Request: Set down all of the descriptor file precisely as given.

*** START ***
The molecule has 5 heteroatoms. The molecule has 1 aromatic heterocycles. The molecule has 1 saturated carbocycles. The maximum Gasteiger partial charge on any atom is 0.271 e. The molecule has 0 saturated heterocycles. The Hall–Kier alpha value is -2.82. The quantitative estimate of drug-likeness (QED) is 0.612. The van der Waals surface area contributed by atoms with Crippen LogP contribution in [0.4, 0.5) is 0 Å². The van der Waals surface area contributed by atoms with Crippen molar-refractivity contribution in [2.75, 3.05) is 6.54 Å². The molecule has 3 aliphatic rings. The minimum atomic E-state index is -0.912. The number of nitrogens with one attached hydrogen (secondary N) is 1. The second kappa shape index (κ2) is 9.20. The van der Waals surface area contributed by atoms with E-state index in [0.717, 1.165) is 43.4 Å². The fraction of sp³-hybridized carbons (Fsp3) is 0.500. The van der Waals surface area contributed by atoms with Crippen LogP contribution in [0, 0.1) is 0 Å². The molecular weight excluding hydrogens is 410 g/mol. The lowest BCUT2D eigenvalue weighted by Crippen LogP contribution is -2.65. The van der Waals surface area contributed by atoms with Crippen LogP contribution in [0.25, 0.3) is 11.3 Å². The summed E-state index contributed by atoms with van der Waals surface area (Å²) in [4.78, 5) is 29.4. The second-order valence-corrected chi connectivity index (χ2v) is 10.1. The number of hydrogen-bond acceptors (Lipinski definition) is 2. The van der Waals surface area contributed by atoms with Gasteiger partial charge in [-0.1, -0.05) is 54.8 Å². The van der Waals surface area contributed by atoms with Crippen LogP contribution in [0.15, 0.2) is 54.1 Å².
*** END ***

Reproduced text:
The molecule has 5 heteroatoms. The molecule has 1 aromatic heterocycles. The molecule has 1 saturated carbocycles. The maximum Gasteiger partial charge on any atom is 0.271 e. The molecule has 0 saturated heterocycles. The Hall–Kier alpha value is -2.82. The quantitative estimate of drug-likeness (QED) is 0.612. The van der Waals surface area contributed by atoms with Crippen LogP contribution in [0.4, 0.5) is 0 Å². The van der Waals surface area contributed by atoms with Crippen molar-refractivity contribution in [2.75, 3.05) is 6.54 Å². The molecule has 3 aliphatic rings. The minimum atomic E-state index is -0.912. The number of nitrogens with one attached hydrogen (secondary N) is 1. The second kappa shape index (κ2) is 9.20. The van der Waals surface area contributed by atoms with E-state index in [0.717, 1.165) is 43.4 Å². The fraction of sp³-hybridized carbons (Fsp3) is 0.500. The van der Waals surface area contributed by atoms with Crippen LogP contribution in [0, 0.1) is 0 Å². The molecular weight excluding hydrogens is 410 g/mol. The lowest BCUT2D eigenvalue weighted by Crippen LogP contribution is -2.65. The van der Waals surface area contributed by atoms with Crippen LogP contribution in [0.25, 0.3) is 11.3 Å². The summed E-state index contributed by atoms with van der Waals surface area (Å²) in [4.78, 5) is 29.4. The second-order valence-corrected chi connectivity index (χ2v) is 10.1. The number of hydrogen-bond acceptors (Lipinski definition) is 2. The van der Waals surface area contributed by atoms with Gasteiger partial charge in [-0.1, -0.05) is 54.8 Å². The van der Waals surface area contributed by atoms with Crippen LogP contribution in [0.15, 0.2) is 54.1 Å².